Despite the ongoing COVID-19 pandemic, the number of putative class actions filed against food and beverage manufacturers and retailers has increased and the trend shows no sign of abating. Suits targeting food and beverage companies continue to be filed across the country.
The Northern District of California remains known as the country’s “food court” as it continues to field a large percentage of food and beverage class actions, but many putative class-action complaints were also filed in the Southern and Central Districts of California and federal courts in New York this year. In addition, courts in Florida, Illinois and Missouri have seen a sizeable number of cases challenging the use or absence of specific ingredients to achieve advertised flavors as well as cases concerning whether a product’s sugar content undermines a product’s claim that it is healthy. As we look ahead to 2022, courts can expect to see more of the same as well as an increase in putative classes challenging sustainability claims as well as source of origin representations — particularly for any labels suggesting products are “Made in the U.S.A.” given the FTC’s recent enactment of a formal rule adopting its longstanding policy.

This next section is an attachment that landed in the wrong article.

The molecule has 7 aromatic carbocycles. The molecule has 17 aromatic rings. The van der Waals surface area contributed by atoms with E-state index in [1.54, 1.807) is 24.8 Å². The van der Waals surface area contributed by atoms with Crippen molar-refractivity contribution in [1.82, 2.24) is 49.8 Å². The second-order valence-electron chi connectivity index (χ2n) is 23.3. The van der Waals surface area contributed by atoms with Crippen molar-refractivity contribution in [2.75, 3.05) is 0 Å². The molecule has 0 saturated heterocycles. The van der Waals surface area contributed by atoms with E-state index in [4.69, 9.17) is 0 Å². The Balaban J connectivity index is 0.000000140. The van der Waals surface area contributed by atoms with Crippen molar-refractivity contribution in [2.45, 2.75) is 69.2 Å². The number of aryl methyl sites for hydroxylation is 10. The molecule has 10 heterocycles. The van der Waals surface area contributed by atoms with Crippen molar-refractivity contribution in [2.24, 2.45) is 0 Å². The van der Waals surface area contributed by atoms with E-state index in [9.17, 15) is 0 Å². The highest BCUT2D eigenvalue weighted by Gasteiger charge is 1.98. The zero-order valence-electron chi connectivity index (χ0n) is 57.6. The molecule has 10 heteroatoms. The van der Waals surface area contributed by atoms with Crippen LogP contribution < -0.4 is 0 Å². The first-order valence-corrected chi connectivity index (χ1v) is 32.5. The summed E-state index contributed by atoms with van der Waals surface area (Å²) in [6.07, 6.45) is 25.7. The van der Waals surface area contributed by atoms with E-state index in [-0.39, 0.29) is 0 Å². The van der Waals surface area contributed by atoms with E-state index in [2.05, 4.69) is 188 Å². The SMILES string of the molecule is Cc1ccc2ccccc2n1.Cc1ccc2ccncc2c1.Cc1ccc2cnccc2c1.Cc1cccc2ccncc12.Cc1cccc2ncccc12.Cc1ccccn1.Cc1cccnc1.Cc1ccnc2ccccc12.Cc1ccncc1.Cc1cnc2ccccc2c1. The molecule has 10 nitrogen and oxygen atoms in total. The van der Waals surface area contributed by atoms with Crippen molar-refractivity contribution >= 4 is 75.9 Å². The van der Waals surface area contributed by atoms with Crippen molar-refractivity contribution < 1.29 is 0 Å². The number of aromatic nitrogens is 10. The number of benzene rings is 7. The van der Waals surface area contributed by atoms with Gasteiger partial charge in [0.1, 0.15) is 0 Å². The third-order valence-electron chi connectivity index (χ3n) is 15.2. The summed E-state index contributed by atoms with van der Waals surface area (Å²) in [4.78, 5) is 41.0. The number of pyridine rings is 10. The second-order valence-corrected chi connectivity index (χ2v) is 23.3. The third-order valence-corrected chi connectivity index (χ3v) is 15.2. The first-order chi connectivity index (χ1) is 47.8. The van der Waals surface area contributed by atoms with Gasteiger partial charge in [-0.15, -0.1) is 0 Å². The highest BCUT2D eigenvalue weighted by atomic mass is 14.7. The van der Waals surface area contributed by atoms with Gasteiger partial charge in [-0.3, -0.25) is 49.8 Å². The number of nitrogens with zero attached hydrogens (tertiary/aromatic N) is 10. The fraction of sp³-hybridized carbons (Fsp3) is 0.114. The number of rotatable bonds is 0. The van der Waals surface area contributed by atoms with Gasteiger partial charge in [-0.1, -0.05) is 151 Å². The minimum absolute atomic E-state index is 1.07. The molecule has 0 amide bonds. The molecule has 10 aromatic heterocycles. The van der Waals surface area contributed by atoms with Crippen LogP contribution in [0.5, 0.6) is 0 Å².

Trends in Recently Filed Class-Actions
The following trends in class actions filed against food and beverage companies show no sign of slowing down:
- Claims based on the presence or absence of ingredients (e.g., presence of non-butter ingredients in an “All Butter” cake);1
- Claims challenging source of origin representations (e.g. the source of Himalayan salt);2
- Claims asserting that the food is impliedly advertised as healthy despite containing an allegedly unhealthy ingredient (e.g. too much sugar);
- Claims alleging that products contain fewer than the advertised number of servings (e.g. candies in allegedly underfilled boxes);3 and
- Claims focused on representations that products are environmentally friendly or ethically produced or sourced (e.g. labeling a sunscreen bottle as “reef-friendly” where it allegedly contains toxic chemicals).4
New Direction for “Flavor” Cases?